NEW YORK - As he stepped out into the crowded street, nobody paid any mind to the finely dressed little man peeking around a delivery truck in Times Square, just off the corner of 42d Street and Broadway, looking for the car picking him up.

That's where horse racing stands in the 21st century, over by the curb. But early Saturday evening, Kent Desormeaux will momentarily be at the center of the American sports world, dressed in his racing silks, sitting on a horse with a chance for horse racing's first Triple Crown in three decades.

"When we go under the wire . . . there can't be any more stars in the sky," Desormeaux said.

Big Brown doesn't know what will be on the line in Saturday's Belmont Stakes, but his jockey was here before, in almost the exact spot, when Real Quiet lost by a nose in 1998, in the closest Triple Crown miss in history.

"When I start getting a little gut-wrenched, I start dreaming of [Saturday's] race, putting myself in situations," Desormeaux said this week. "So, in real time, when it does happen, I'll have an instinctual response."

But with this one race threatening to stamp his reputation for all-time, is he feeling the pressure?

"No," said the 38-year-old native of Maurice, La., remembering his own start at bayou bush tracks. "Pressure is riding in a match race at Acadiana Downs where the bet is $10,000 and each guy's got $5,000 in one pocket and a pistol in the other."

That one didn't happen to him, but this one did: "One time I raced against a horse wearing a plastic blanket with electrical devices underneath it. That's the most insane thing I've ever seen."

His career quickly left the bush tracks far behind. At 25, riding in Maryland, Desormeaux became the youngest American rider to win 3,000 races, and still holds the world record with 598 wins in 1989. He has won the Kentucky Derby three times, on Real Quiet, Fusaichi Pegasus, and Big Brown. However, those big wins were sandwiched around some real lows. After moving to California and initially taking over the West Coast tracks, Desormeaux basically stopped winning.

"I thought I was the reason all the horses were winning," Desormeaux had said just before Big Brown won the Preakness. "I didn't realize that the people who owned these horses were giving me the chance to ride. The reason for my decline was my arrogance."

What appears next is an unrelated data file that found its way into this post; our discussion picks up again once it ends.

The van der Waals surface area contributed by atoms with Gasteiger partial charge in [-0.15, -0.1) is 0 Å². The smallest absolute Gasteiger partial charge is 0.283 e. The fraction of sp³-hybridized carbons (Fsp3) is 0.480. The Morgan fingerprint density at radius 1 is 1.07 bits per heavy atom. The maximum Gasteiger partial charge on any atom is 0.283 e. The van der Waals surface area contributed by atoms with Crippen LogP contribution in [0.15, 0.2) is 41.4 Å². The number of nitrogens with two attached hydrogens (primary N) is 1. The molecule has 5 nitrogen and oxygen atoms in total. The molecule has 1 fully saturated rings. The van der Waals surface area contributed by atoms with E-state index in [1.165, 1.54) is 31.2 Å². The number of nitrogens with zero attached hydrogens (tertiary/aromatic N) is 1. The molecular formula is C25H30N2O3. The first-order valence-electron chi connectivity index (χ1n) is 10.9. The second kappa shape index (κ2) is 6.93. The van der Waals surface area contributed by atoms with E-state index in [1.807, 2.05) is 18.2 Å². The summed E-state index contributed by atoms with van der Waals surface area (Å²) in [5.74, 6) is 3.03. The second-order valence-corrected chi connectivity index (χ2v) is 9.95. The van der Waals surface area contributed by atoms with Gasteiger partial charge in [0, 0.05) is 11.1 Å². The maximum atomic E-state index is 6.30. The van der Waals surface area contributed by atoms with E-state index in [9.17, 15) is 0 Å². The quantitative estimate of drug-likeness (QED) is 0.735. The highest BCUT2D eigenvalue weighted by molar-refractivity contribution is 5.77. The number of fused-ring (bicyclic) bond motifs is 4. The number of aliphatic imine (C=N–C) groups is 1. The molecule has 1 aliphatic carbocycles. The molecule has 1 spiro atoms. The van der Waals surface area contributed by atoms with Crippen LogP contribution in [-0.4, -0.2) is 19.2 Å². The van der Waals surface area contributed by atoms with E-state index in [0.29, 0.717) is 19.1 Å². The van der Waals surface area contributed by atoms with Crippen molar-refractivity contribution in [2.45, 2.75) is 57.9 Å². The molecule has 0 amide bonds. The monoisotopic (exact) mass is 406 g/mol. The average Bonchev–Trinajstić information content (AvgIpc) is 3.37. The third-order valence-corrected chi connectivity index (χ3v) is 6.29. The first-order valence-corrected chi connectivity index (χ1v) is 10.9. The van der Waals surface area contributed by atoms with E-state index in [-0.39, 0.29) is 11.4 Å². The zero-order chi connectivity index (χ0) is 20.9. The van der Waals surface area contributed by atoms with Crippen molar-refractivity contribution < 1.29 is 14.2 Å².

He added, "Also, the people I was riding for stopped winning."

The winding road led him here. He revived his career in Japan, then moved to New York.

"If I could move and prove my character in a country where I didn't even speak the same language, maybe I could show up in New York and re-create a whole new character," Desormeaux said. "I would be fresh, new and hungry."

He's winning again, on big horses, living 15 minutes from Belmont Park.

"I think that's the greatest advantage I have now compared to other situations I've been in - this is my backyard," Desormeaux said. "I know where every grain of sand at Belmont is. I know if there's a groove. I know if the rail is dead. I know I'm going to know all these things. It's not going to sneak up on me."

Big Brown and the other Belmont Stakes horses have never gone the required mile and a half, but Desormeaux believes he learned a valuable lesson on Real Quiet. He remembers asking the horse to make a move to get the lead.

"But asking him for that amount of speed so quickly was unnecessary," Desormeaux said. "I'll try to keep my horse in a nice, good, strong gallop and not ask him for that bolt of speed. All he needs to do is just stay smooth and just keep powering away."

If it happens, Desormeaux said, it will mean so much more, for an intensely personal reason. His 9-year-old son, Jacob, was born with a genetic disorder called Usher syndrome. Deaf at birth, Jacob has undergone 17 surgeries and now hears through cochlear implants, which generate signals that are sent to his brain and turned into sounds. However, his eyesight is slowly going away.

"He's probably going to be blind at adulthood," Desormeaux said. "He's got a very photographic memory. This is a situation where he's going to see so much joy, so many people overwhelmed with joy. If he does go blind, on a bad day he'll be able to remember things like this."

This week has been a whirlwind for Desormeaux. He talked about his son inside a Manhattan restaurant, then told the story about the plastic electric wires under the blanket as he walked out to the street. He did win that long-ago Cajun race, "on a horse called Stunk 'Em Up."

Out on the street, Desormeaux went looking for his ride, joining one of Big Brown's owners. A silver Mercedes pulled up, and they got in the back. Inside the restaurant, Desormeaux had admitted feeling tired from all this week's fanfare. The jockey also had said, "I wish I was in this situation every year."